Meet the Staff: Caroline Legros
From answering phone inquiries to photographing new acquisitions, the staff at the VHS have a wide range of talents that help make our collections accessible to the world. Who are the talented men and women of the VHS? In a series of “Meet the Staff” blog posts, we will introduce you to the people who work behind the scenes to collect, preserve, and interpret Virginia history.
What is your name and job title?
Caroline Legros, School Programs Coordinator
When did you begin working at the VHS?
I first started at the VHS in 2001, as a work-study student. I transitioned to my current position in 2009.
What are your job duties?
I wear a bunch of different hats in my position – most importantly, I coordinate all on-site educational programs at the VHS. Whether it’s organizing a field trip for a group of fourth grader students or making arrangements for a tour of our special exhibitions for a retirement home, I’m the person who helps visitors make the most of their visit to the VHS. I also develop and present educational programs for various audiences, and coordinate the Society’s Docent program. Lastly, I work with the Museum staff as a curator for exhibits like The Story of Virginia and Original Art.
How did you become interested in history?
I fell in love with history during my freshman year at VCU when I came to work at the VHS as a work-study student. I quickly learned my assumption that history was the rote memorization of dates was wrong; I was hooked when I discovered instead that history is more about examining the stories of people who came before me. I love finding narratives from the past that connect with my experiences as a 21st century Virginian. Visit our online Virginia History Explorer to view illustrated articles about Virginia history including past exhibitions and hidden treasures in our collections. Use the History Explorer tags to select a topic that interests you to continue your journey through Virginia’s rich history.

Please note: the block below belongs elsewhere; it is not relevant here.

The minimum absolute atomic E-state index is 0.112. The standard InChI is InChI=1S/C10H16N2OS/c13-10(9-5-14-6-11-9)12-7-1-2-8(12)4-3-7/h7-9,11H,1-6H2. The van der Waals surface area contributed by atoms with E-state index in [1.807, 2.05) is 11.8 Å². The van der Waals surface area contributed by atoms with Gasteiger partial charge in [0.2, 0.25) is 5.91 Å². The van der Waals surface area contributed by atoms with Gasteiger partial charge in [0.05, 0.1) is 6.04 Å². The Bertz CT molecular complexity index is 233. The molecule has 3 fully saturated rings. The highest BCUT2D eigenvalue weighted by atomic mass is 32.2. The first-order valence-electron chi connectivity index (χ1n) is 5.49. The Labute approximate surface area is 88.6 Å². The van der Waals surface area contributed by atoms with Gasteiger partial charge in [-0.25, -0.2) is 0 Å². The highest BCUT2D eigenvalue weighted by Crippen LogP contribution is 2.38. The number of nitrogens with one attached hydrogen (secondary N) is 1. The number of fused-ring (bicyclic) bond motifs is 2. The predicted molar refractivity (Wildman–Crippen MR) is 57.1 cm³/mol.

What is the favorite part of your job?
I love infecting my audiences with a love of history. It’s incredibly rewarding to see a group of kids light up with excitement when looking at something from our collection.
What has been your most memorable moment at the VHS?
I’ll never forget walking through the newly renovated Story of Virginia exhibition the morning it opened to the public. It was awe-inspiring to walk through the physical manifestation of years of hard work contributed by so many VHS staff members, and to see visitors interacting with an exhibition that we’d spent so much time creating.
What is your favorite item in your office? Why?
I love all the crafts that I’ve made as part of the VHS’s “Stories at the Museum” program. They remind me of the fun history-themed children’s book titles I was able to share with family audiences, and of the fantastic activities I got to work on as a part of that program.
Here are some of my favorite crafts that children have made during Stories at the Museum!
What is your favorite collection piece at the VHS?
Choosing a single piece from the millions of things at the VHS seems impossible, so I’ll cheat and list two: the diary of Elizabeth Cooley McClure, a Virginian pioneer who traveled into the West, and the eyeglasses worn by Civil Rights champion Oliver Hill.
Watch this Banner Lecture from February 6, 2015 by Margaret Edds to learn more about the life of Oliver Hill.The Letters of Oliver and Bernie Hill: The Making of a Legendary Civil Rights Lawyer by Margaret Edds from Virginia Historical Society on Vimeo.
What is your favorite historical period?
I love reading about Europe in the Middle Ages in historical fiction, and learning about Civil-Rights-era Virginia through the lens of people who lived through the Commonwealth’s major events. Visit our online Civil Rights Movement in Virginia exhibition to learn more about this time period.
What are your hobbies?
I love hiking through Richmond’s urban trails, binge-watching shows on Netflix, subjecting my husband to my cooking experiments, and reading fiction of all sorts, but I suppose my biggest hobby is gobbling up the as much of the amazing food and drink available in Richmond as I can.
If you did not work at the VHS, what would you be doing?
I’d enjoy writing about food for a living (either the dining scene or adventures in cooking) or work in the world of children’s fiction as an author or editor. Do you want to test out a few new recipes yourself? Visit the online VHS Pusey Museum Shop to see our selection of Virginia cookbooks.